Alexis J Caisse Park - part 1
Tom Beardsley

article 1 of 2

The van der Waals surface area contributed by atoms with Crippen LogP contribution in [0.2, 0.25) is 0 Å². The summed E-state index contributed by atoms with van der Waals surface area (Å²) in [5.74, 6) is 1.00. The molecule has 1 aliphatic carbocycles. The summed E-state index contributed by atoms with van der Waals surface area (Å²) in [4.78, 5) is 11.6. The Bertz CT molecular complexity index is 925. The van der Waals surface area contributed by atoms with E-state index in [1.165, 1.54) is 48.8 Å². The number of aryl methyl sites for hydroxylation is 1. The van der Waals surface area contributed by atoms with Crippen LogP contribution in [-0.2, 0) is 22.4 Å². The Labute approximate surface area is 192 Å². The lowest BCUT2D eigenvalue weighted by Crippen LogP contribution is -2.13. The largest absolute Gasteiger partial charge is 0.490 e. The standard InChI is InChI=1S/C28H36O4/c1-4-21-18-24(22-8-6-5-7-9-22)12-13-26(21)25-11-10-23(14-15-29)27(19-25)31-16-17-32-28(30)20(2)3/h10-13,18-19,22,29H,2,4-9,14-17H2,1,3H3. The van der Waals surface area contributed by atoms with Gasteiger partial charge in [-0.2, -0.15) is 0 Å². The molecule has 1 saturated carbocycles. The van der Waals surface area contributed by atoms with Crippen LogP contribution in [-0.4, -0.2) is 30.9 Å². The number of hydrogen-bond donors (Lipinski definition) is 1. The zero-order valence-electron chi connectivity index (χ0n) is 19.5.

Many Willimantic residents may not know the man for whom Alex Caisse Park is named. Here is an excerpt from an article Willimantic historian Tom Beardsley wrote in 1998. It will be presented in two parts. “ In 1993,  Willimantic's Park Springs was renamed in honor  of Alexis Caisse Jr., who maintained and improved the appearance of Willimantic for almost four decades. He was born on Jackson Street in February 1905, and attended St. Mary's Parochial School and Windham High School. As a young man he worked with his father, a building contractor, and helped him to design and construct many homes on the hill district. Caisse became Willimantic's public works' assistant superintendent in 1933, on his 29th birthday, and five years later was promoted to superintendent. In 1938, the city of Willimantic was awarded funds by the Works Progress Administration to beautify and modernize Whittemore Park, and Caisse oversaw the building of stone pump houses, drainage systems, and an attractive stone bridge. Shortly afterwards the 1938 hurricane devastated the city, and Caisse supervised the city clean, after church spires, roofs power lines, trees, and chimneys blocked the streets. The damage to American Thread's Recreation Park was extensive, and on July 6, 1939 the company donated it to the city. It was Caisse's job to get things into working order, and a job that may have helped spark his passion for creating urban parks, the lungs of cities of all sizes from New York to Willimantic. Willimantic changed dramatically during Caisse's tenure, although he was not responsible for the redevelopment project of the late 1960s and early 1970s that saw the disappearance of large sections of Union Street, Valley Street, and the demolition of Jackson Place, Center Street, Temple Street and Broad Street. Caisse oversaw the updating of the city's water and sewage systems, and storm drains. He was responsible for the building and administration of the city's new sewage treatment plant, built on the east end of Recreation Park in 1959. Today, that sewage plant is more delicately referred to as the Windham Water Pollution Control Facility. Caisse was also responsible for the upgrading and modernization of the city's traffic lights, and traffic patterns -- a problem all cities faced as automobile traffic grew after World War Two.” In the late 1990s, a massive cleanup of the park was begun. A large number of trees and shrubs were planted and a gazebo/bandstand was constructed. A remembrance plaque there reads : Alex Caisse, Jr. (1905-1983) Outstanding Public Servant, Respected Civic Leader, Husband, Father and Grandfather. “We shall never weary of remembering you”. (part 2 next week)                   

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